Hi Snapdragon, have you ever tried cranberry juice for UTIs? After being hospitalized for a kidney infection as a child (sulfa drugs helped), then suffering subsequent bladder and UTI infections over the years (for about a decade after that), seemingly made worse by birth control pills (and/or sexual activity itself) along with the back & forth seesaw between bacterial versus fungal infections & the respective teeter totter of drugs pushed for those, I learned from my mother to wear cotton underwear only, occasionally bath instead of shower to really clean better also to “air out” once in a while rather than staying all moist “down there”. From my grandmother I learned to take small amounts of cranberry juice (the unsweetened stuff works fastest but if all I can access is the sweet then I water it down in a litre of filtered water). I have been able to avoid or curb UTI infections easily with a number of such practices and habits designed to keep those bacteria in check. I hope you find relief.

      • Cranberry says:

        Afterthoughts for Snapdragon. Cranberries are my big guns but I also avoid must one certain brand of powdered laundry soap as it guarantees a flare up if my “delicates” are washed in that. PLUS, I monitor my urine for colour. If it gets yellow (or worse, orange) and murky/foggy, time for more filtered water. It is hard for me to think there is no link at all to wheat consumption and bladder stuff because last week my urine was all clear but this weekend i’m having wheat at every meal (ugh) because I’m testing for antibodies next week and after just two days of it, despite drinking litres of water, my urine is no longer clear but is murky. Mind you, I don’t feel bladder infection discomfort but imagine I would if not for all the water I drink….just saying I’ve noticed the BIG difference & my bladder seems to be having to work plenty hard to expell whatever that murky stuff is.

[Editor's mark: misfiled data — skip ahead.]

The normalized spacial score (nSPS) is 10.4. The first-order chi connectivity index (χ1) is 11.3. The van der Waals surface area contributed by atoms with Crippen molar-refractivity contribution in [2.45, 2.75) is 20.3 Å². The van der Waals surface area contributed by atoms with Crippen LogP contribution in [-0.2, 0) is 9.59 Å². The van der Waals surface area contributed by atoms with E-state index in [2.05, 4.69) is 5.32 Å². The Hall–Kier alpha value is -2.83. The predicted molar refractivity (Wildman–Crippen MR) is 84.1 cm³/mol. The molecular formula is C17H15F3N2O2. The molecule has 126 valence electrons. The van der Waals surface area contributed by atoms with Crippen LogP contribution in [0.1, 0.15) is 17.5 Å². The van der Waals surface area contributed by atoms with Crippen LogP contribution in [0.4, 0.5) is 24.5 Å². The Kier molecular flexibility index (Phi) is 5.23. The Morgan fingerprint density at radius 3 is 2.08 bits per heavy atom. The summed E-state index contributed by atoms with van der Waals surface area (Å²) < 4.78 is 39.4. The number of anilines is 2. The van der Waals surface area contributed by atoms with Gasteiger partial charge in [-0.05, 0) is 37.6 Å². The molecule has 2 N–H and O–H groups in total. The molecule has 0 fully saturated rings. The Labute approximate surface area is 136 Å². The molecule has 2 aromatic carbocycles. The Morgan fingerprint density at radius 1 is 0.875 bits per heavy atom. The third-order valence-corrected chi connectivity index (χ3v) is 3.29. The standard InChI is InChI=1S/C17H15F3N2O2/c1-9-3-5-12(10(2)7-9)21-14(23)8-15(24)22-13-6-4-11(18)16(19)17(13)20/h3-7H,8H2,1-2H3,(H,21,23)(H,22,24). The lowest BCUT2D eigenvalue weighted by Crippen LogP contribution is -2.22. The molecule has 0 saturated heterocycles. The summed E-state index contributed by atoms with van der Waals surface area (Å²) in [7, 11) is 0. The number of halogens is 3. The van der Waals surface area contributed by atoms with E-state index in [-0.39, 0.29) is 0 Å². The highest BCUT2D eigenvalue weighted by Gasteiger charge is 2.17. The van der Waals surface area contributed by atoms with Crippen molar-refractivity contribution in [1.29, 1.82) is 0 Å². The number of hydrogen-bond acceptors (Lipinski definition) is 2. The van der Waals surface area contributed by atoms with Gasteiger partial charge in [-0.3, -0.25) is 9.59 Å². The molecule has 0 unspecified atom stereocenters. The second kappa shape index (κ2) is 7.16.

• Cranberry says:

          So great to hear everyone’s experiences with avoiding wheat. It has me paying closer attention and for that I am grateful. I’ve half-heartedly avoid bread for about 15 years (cheating often) because I thought it was just the yeast causing problems or maybe some other issue & hadn’t thought it through except to notice that even wraps weren’t the greatest though gluten-free burritos gave slight relief. Now I’m eager to fully quit wheat cold & eat clean to see what results. As mentioned I’m testing for antibodies and just adding in some wheat these past two days has my nose, inner ears and scalp annoyingly itchy, my muscles tight and achy, my joints hurt more than usual, my stomach rumbly, indigestion in the form of belching/farts, a sore spot in my tummy, bright red blood in my now darkened and more sticky stool, murky urine, fatigue, and feeling rather anti-social. Regardless of what lab tests are or are not capable of showing next week, I’m going off wheat and sticking to protein & vegies.

          • Barbara says:

            Snapdragon and Cranberry,
            Another helper is taking a probiotic containing a strain called saccharomyces boulardii which helps dissolve candida imbeded in intestinal or ut. walls along with the unsweetened cranberry juice or pills. No sugar eaten. No wheat eaten.
            I believe that your wheat damaged intestines and your uti are connected, even though most MD’s will say they aren’t.

            Years of antibiotics have done their job! They have destroyed your intestinal flora. You must take probiotics ASAP to replenish the bacteria! I have found that probiotics with as many strains as possible do the trick. The 50 billion cfu dose Dr. D recommends is a good guideline for your problem. Worth every penny you spend because you are healing faster. You can buy a lesser dose and build up to 50 billion. You should get some relief in a few days, but need to take the probiotics for several months or until you sense that your gut is healed and uti gone. You will know that because your urine is clear, stools are long, soft and not smelly.